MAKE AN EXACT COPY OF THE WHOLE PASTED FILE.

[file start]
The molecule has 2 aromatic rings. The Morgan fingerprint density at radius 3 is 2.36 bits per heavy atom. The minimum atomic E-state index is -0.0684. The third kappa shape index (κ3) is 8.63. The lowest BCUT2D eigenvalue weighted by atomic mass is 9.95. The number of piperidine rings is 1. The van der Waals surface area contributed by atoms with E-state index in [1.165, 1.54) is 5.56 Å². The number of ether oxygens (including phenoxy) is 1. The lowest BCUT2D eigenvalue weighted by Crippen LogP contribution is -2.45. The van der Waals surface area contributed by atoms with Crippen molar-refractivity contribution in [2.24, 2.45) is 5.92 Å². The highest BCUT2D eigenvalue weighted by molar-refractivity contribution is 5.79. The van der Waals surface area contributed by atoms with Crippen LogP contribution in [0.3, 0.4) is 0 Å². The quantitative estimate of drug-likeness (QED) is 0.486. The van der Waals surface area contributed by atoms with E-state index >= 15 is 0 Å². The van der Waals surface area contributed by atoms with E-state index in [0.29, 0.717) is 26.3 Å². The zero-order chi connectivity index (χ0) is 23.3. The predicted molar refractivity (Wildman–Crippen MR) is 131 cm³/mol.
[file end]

The molecule has 2 aromatic rings. The Morgan fingerprint density at radius 3 is 2.36 bits per heavy atom. The minimum atomic E-state index is -0.0684. The third kappa shape index (κ3) is 8.63. The lowest BCUT2D eigenvalue weighted by atomic mass is 9.95. The number of piperidine rings is 1. The van der Waals surface area contributed by atoms with E-state index in [1.165, 1.54) is 5.56 Å². The number of ether oxygens (including phenoxy) is 1. The lowest BCUT2D eigenvalue weighted by Crippen LogP contribution is -2.45. The van der Waals surface area contributed by atoms with Crippen molar-refractivity contribution in [2.24, 2.45) is 5.92 Å². The highest BCUT2D eigenvalue weighted by molar-refractivity contribution is 5.79. The van der Waals surface area contributed by atoms with Crippen LogP contribution in [0.3, 0.4) is 0 Å². The quantitative estimate of drug-likeness (QED) is 0.486. The van der Waals surface area contributed by atoms with E-state index >= 15 is 0 Å². The van der Waals surface area contributed by atoms with E-state index in [0.29, 0.717) is 26.3 Å². The zero-order chi connectivity index (χ0) is 23.3. The predicted molar refractivity (Wildman–Crippen MR) is 131 cm³/mol.